We’re all going to deal with a rash at some point, and while the good news is that many of them can be treated from the comfort of your own home, sometimes you will need to turn to a dermatologist for medication. Here are the causes of a rash,
One of the most common fungal infections that result in a rash is ringworm. Fungal infections can also affect the nails and hair. Yeast infections caused by the candida fungus can also result in rashes of the mouth, groin, or vagina. Less common fungal infections may result in those with compromised immune systems (e.g., patients who have HIV).
Minor fungal infections may be treated with over-the-counter anti-fungal creams or ointments. A dermatologist should treat more severe or persistent fungal infections.
The most common virus to produce a rash is the herpes simplex virus, both type 1 and type 2. Type 1 usually causes cold sores of the lips and nose, while type 2 leads to sores on the genitals. Those with an HSV flare-up may develop a tender rash on the palms. Chickenpox and shingles (caused by the herpes zoster virus) also result in itching, burning, and painful rashes.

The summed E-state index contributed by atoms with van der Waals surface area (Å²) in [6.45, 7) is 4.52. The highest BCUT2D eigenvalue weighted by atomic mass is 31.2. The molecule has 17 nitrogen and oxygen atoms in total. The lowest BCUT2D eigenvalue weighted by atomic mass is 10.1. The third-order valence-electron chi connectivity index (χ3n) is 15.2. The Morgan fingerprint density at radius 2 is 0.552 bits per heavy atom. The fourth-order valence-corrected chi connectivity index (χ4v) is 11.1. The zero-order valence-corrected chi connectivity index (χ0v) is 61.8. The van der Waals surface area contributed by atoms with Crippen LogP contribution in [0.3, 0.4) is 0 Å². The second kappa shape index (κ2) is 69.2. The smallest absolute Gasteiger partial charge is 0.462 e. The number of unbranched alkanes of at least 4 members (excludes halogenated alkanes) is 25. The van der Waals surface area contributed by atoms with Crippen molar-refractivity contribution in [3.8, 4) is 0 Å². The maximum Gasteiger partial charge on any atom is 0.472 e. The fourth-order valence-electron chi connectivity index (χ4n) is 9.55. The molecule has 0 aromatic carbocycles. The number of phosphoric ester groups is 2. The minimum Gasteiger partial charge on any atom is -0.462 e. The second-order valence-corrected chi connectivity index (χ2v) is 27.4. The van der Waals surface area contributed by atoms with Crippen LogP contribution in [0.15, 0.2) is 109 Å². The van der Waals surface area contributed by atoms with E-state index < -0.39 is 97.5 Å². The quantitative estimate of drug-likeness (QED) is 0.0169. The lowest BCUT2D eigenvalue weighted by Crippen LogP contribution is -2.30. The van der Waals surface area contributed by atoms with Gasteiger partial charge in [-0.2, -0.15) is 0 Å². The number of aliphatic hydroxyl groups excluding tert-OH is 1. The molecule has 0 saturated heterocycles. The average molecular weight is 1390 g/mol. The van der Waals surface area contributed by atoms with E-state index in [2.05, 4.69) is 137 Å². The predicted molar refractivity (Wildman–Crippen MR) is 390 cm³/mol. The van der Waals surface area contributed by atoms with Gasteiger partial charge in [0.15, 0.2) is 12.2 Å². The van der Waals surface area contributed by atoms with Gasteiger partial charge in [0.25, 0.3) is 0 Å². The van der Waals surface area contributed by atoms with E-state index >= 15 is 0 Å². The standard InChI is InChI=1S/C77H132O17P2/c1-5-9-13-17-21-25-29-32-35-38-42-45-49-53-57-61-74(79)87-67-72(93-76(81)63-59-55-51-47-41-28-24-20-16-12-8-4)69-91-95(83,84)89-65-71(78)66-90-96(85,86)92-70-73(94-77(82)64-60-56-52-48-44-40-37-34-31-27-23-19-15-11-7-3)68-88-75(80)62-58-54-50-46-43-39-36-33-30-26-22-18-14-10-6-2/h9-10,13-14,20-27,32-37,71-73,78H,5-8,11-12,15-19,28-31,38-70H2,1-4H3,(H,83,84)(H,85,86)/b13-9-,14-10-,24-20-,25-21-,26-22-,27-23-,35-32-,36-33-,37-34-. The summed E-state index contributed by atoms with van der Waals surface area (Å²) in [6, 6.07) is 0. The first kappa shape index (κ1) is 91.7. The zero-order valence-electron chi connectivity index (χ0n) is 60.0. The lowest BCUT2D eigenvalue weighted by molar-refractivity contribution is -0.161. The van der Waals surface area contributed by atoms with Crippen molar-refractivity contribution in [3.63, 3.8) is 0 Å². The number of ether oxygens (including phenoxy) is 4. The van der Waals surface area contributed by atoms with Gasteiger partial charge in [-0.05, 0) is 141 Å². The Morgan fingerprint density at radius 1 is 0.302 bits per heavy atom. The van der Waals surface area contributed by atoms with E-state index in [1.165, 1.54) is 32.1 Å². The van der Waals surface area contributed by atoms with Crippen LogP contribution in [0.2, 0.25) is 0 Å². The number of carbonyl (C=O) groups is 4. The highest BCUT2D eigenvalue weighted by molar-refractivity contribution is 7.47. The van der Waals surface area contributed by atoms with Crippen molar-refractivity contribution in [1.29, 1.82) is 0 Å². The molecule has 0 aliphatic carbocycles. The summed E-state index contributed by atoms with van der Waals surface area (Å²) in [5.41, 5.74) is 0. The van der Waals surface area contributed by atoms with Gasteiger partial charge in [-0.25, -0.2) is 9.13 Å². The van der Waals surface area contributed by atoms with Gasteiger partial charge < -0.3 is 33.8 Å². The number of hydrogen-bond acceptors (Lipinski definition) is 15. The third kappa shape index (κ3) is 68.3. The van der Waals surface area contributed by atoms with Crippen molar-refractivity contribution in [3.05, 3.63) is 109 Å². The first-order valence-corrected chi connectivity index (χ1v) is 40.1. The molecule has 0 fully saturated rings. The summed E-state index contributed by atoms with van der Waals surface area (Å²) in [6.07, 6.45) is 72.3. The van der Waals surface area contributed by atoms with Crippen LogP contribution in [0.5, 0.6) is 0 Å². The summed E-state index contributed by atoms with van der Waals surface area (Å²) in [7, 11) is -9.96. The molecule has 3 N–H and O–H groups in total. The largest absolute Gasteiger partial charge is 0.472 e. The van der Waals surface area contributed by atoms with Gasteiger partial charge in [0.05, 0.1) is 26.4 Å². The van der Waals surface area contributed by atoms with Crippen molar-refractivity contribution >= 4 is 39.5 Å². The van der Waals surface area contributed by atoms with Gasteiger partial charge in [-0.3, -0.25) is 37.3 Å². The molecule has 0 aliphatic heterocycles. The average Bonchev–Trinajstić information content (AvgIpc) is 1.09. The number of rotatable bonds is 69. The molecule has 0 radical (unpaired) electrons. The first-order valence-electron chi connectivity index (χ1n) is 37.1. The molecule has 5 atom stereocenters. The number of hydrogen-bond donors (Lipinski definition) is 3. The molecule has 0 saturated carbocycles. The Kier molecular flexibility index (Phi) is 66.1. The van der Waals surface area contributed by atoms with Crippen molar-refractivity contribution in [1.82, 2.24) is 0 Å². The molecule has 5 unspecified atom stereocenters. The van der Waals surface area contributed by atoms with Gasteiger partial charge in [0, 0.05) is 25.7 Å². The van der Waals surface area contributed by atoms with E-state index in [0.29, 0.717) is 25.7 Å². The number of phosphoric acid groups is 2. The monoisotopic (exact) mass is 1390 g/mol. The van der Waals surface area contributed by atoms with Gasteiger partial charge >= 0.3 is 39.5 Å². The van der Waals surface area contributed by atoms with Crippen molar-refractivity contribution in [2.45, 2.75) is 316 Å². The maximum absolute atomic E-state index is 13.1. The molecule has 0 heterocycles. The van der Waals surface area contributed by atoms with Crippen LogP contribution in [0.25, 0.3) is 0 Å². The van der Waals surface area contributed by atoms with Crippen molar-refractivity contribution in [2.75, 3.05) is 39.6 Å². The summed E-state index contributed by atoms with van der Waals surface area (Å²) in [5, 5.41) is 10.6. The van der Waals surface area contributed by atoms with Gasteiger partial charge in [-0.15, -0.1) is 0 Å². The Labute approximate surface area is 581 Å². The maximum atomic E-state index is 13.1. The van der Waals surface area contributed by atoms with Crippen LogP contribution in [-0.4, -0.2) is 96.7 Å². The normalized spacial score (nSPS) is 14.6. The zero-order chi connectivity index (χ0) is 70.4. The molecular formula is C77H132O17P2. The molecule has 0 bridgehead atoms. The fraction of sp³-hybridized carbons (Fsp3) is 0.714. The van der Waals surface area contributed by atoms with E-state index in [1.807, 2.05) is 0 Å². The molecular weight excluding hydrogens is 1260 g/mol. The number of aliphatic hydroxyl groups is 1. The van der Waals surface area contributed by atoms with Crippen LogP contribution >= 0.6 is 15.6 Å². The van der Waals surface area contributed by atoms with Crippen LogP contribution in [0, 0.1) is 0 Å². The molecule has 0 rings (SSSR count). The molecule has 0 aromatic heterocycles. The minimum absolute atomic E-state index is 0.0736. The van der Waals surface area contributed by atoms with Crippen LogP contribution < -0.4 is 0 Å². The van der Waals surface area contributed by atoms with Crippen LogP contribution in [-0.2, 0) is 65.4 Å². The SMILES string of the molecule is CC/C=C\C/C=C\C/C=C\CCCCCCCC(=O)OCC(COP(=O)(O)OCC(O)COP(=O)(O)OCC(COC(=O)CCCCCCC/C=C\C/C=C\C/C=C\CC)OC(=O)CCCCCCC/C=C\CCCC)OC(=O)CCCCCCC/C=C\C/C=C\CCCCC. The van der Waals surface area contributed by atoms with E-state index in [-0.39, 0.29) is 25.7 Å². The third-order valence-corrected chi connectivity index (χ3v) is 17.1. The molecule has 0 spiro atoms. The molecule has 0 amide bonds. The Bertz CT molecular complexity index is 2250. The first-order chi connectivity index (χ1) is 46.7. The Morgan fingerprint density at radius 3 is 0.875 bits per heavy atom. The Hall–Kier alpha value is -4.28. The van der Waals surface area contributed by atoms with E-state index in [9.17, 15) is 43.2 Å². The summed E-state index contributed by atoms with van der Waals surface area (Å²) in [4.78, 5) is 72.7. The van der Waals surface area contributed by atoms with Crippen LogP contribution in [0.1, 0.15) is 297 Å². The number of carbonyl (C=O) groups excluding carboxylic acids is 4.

Epstein-Barr virus, best known as mononucleosis or “mono,” can also lead to a mild rash that appears within a few days of being infected. If you develop a rash, a sore throat, swollen lymph nodes, and a fever, you should see a doctor.
Staphylococcus (e.g., folliculitis; cellulitis; impetigo) and streptococcus (e.g., strep throat; scarlet fever) are two common bacterial infections that lead to a rash. Sometimes Lyme disease is characterized by a bull’s eye-like rash surrounding the tick bite.
Parasites that cause a rash include lice and scabies, which can be passed from person to person. Lice most commonly affect the scalp, while scabies can cause an itchy, pimple-like rash that usually appears on the armpits, wrists, elbows, beltline, and buttocks.
Noninfectious rashes are also caused by drugs, eczema (e.g., atopic dermatitis), allergic dermatitis, autoimmune disorders (e.g., lupus), and food allergies.
It isn’t easy to tell what’s causing your rash, but if you are dealing with new, worsening, or severe symptoms or the rash is spreading, it’s always good to turn to your dermatologist for treatment.
How is vitiligo treated?
There is currently no cure for vitiligo but that doesn’t mean that there aren’t ways to target and add pigment back into these depigmented patches of skin. Some of these treatment options include:
UVB Light Therapy
This is one of the oldest and most commonly used treatment options for vitiligo, which exposes areas of the body to light therapy multiple times a week. This narrow-band light therapy works by triggering the production of melanocytes, a skin cell responsible for producing pigmentation in the skin.